All tequilas are mezcals, but mezcals are not tequilas. Got that? If not, here’s a brief run down of the similarities and differences.
Mezcal is distilled from agave. In fact, the word mezcal comes from mexcalmetl, Nahuatl (or Aztec) for agave. Once the agave is fermented it is called pulque and is similar in alcohol content to beer. By distilling this fermented agave juice, it becomes a spirit known as mezcal. Dating back to the 1500’s when Spanish invaders brought their knowledge of alembic stills, and a thirst for hearty spirits, mezcal has been the traditional drink of the working classes.
Tequila on the other hand, must come from the Jalisco region of Mexico, much like Cognac must come from the Cognac region of France. Unlike mezcal, tequila may contain up to 49% non-agave grain or sugar based spirits (usually or sugar cane). This is known as mixto tequila, and is generally to be avoided. Current regulations do permit a mezcal mixto containing up to 20% non-agave sugars. However, craft mezcal producers have petitioned to have the regulations changed to require only 100% agave allowed.
Mezcalero no. 11 is crafted by Alberto “Don Beto” Ortiz near Miahuatlan, Mexico from semi-wild agave karwinskii (madrecuishe), rhodacantha (Mexicano), and cultivated espadín. Like the rest of the Mezcalero portfolio, No. 11 is a limited edition which will sell out quickly.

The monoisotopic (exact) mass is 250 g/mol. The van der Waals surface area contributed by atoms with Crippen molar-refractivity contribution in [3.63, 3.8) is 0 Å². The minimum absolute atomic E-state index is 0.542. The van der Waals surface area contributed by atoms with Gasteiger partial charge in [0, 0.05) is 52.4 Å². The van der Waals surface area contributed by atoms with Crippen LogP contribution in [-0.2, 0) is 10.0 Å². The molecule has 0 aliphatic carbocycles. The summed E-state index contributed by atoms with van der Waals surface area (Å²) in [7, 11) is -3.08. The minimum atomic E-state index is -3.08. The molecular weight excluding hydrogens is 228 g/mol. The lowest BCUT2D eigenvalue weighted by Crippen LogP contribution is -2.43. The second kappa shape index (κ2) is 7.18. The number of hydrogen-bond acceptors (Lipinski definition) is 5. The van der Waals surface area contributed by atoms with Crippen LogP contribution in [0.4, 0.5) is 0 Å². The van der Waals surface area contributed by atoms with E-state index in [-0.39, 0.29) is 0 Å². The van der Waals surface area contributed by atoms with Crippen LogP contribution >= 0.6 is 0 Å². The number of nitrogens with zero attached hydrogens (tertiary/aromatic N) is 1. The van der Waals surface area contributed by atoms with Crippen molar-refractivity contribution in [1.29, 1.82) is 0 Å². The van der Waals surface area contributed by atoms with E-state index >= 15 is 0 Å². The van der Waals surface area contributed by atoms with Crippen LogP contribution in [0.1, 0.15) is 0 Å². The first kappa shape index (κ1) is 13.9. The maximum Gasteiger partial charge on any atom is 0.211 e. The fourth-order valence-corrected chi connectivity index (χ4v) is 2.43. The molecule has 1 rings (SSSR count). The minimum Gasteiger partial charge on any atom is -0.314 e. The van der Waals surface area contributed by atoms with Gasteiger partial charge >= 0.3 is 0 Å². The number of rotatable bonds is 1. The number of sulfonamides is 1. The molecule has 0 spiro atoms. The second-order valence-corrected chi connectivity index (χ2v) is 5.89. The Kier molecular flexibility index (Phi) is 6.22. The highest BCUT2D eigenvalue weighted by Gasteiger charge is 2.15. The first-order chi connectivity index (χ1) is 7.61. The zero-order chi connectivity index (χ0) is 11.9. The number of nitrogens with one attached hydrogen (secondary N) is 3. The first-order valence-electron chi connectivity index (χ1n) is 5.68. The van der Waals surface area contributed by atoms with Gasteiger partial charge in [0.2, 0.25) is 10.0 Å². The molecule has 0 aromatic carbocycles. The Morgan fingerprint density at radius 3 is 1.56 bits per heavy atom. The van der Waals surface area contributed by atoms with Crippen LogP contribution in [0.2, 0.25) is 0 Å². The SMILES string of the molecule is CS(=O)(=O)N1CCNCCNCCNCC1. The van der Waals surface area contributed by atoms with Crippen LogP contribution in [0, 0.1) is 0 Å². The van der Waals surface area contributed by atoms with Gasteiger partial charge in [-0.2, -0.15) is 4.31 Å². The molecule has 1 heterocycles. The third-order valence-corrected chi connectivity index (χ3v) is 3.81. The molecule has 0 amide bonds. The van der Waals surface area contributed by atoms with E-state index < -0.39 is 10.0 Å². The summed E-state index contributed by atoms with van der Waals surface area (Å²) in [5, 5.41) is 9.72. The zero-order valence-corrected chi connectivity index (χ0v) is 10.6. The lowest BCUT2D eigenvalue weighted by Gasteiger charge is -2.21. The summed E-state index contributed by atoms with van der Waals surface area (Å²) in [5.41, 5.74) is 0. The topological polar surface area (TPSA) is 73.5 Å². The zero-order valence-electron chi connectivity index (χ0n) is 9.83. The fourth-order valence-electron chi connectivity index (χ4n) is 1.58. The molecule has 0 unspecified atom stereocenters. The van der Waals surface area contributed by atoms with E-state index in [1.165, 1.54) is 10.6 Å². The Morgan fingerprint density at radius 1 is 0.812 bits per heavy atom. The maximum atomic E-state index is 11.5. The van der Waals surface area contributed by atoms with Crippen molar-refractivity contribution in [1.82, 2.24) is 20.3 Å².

Mezcalero no. 11 (94.6 proof)
Nose: Lightly smoked with a fruity agave nose. There is a grape-like character here which contributes to the vine fruit perception. Mouth-watering.
Taste: Well balanced and with a heft of smoke that works with the spirit and not against it. I am reminded of Highland Scotch whisky. A second taste brings out more of the smoke, but it still is working behind the scenes and allows the agave to work its magic. Effortless and masterfully distilled and aged.
Finish: As I mentioned earlier, there is a fruity quality here which keeps things light and approachable. Fresh and sprightly agave notes linger for a long time with only a hint of the earlier smoke.
Overall: The whole tasting experience starts off slow and builds to a crescendo, then quiets down again to a restful and pleasant finish. Possibly one of the finest mezcals I’ve had the pleasure of tasting. A bargain if you can find a bottle.
GSN Rating: A+
For more information go to: Craft Distillers